With the first Manchester Folk Festival taking place this weekend, we touched base with Matt Hill, aka Quiet Loner, to find out what the Manchester folk music is all about.
A songwriter in residence at the People’s History Museum and winner of the Americana UK album of the year, Matt has a distinctly British personal and political edge to his writing.
Performing on Saturday at the International Anthony Burgess Centre, this show sees him combine songs and images from the past to bring back to life the lost voices of men and women – reformers, revolutionaries, chartists and suffragettes – who fought for our hard-won right to vote.
Is there a big folk scene in Manchester?
On any given week you’ll find some brilliant artists performing. There are loads of small folk clubs right across Greater Manchester. In the city centre itself you’ll find a mix of roots/acoustic songwriters at small venues and open mics. I do love seeing bands on the bigger stages like the Bridgewater or the Albert Halls but you can’t beat the intimacy of the smaller places. People should try the Picnic Club in Withington or the Acoustic chair at the Sip Club in Stretford. There’s so much more to Manchester’s music scene than Factory Records and Oasis.
What is it you love about folk music?
The sort of songs I respond to are ones that tell a story and have that blend of real life experience, heartfelt emotion and creative imagination. You find a lot of that sort of thing within the folk/roots scene. I also love the sounds that acoustic instruments and voices can make and the way they interact. It’s the sound of wood and guts. I also love to hear people singing in harmony and folk music has that too.
Do you think that people are more receptive to politics when it comes in a musical form?
I’m not sure. I think people should be receptive to politics when it’s affecting their ability to feed their families, when they see people sleeping on their streets, when their local hospital is being run down. To me politics is not a thing that’s separate to everyday life, so it’s natural that political themes crop up in my songwriting.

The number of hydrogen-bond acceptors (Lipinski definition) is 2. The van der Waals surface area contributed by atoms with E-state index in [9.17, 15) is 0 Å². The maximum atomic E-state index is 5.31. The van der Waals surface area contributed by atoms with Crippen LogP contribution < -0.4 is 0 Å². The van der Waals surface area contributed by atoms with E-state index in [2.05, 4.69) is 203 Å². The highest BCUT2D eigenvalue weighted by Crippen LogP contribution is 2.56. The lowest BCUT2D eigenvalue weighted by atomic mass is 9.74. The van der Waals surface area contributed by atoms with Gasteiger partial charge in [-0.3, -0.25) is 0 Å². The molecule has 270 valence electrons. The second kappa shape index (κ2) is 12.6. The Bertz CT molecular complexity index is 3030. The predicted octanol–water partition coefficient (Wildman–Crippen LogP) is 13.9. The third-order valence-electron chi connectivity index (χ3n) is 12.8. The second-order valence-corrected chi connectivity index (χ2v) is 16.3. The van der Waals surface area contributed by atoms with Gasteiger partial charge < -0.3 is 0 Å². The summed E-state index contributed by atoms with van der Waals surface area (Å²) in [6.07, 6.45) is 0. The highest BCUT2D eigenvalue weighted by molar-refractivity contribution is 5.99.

What does being songwriter in residence at the People’s History Museum entail?
I spent a year working at the museum and my job was to interpret the collections through songs. It was an amazing opportunity and hats off to Arts Council England who helped us fund it. I loved every minute of it. Some days I just sat in the galleries with my guitar and wrote. I’m sure visitors were a little bemused.
It must be an amazing feeling to be able to give a voice to generations past. Do you have a favourite story you uncovered whilst working with the museum?
Getting to know about Hannah Mitchell was amazing. She was a suffragist and campaigner at the turn of the 20th century. She was a working class girl from Derbyshire and spent a lot of time in Ashton-under-Lyne. She gave so much of herself, speaking in public and facing bullying, harassment and violence from those opposed votes for women. She also had a husband and a family to balance that with, which in those days was an especially hard thing to do, as the social norm was for women to stay at home. Eventually the stress took its toll and Hannah had a breakdown. She later became a local councillor and did so much to change people’s lives. Totally inspiring person. On the album recordings Tracey Browne sings that particularly song about Hannah and will be appearing with me at The Anthony Burgess Foundation as part of the festival performance.
Who are you most looking forward to seeing at this year’s folk festival?
Grace Petrie is always a great act to see. She’s thought provoking and funny in equal measure. Her song Rise is one of my absolute favourites. I’d love to see Tom Robinson again. I saw him last year and his new material just blew me away with insightful and incendiary political songwriting.
What’s your favourite venue to play in Manchester?
Over the years I’ve played at most of the smaller ones. I love The Castle, Band on the Wall, Matt & Phreds, The Kings Arms, The Star and Garter but probably my favourite place to play is the Sacred Trinity Church in Salford. I recorded my album Greedy Magicians live at that venue and it’s got such an amazing atmosphere.
What else are you up to?
I curate a regular evening of live music out in Glossop. It’s called the Defiance Sessions and it’s dedicated to songwriting that has a socially conscious aspect. I bring musicians from across the UK and act as host and in-house songwriter. The next one is December 2nd with Robb Johnson who is in my opinion one of the finest songwriters in the UK.
Quiet Loner plays at the International Anthony Burgess Centre on Saturday 21 October 2017 as part of the Manchester Folk Festival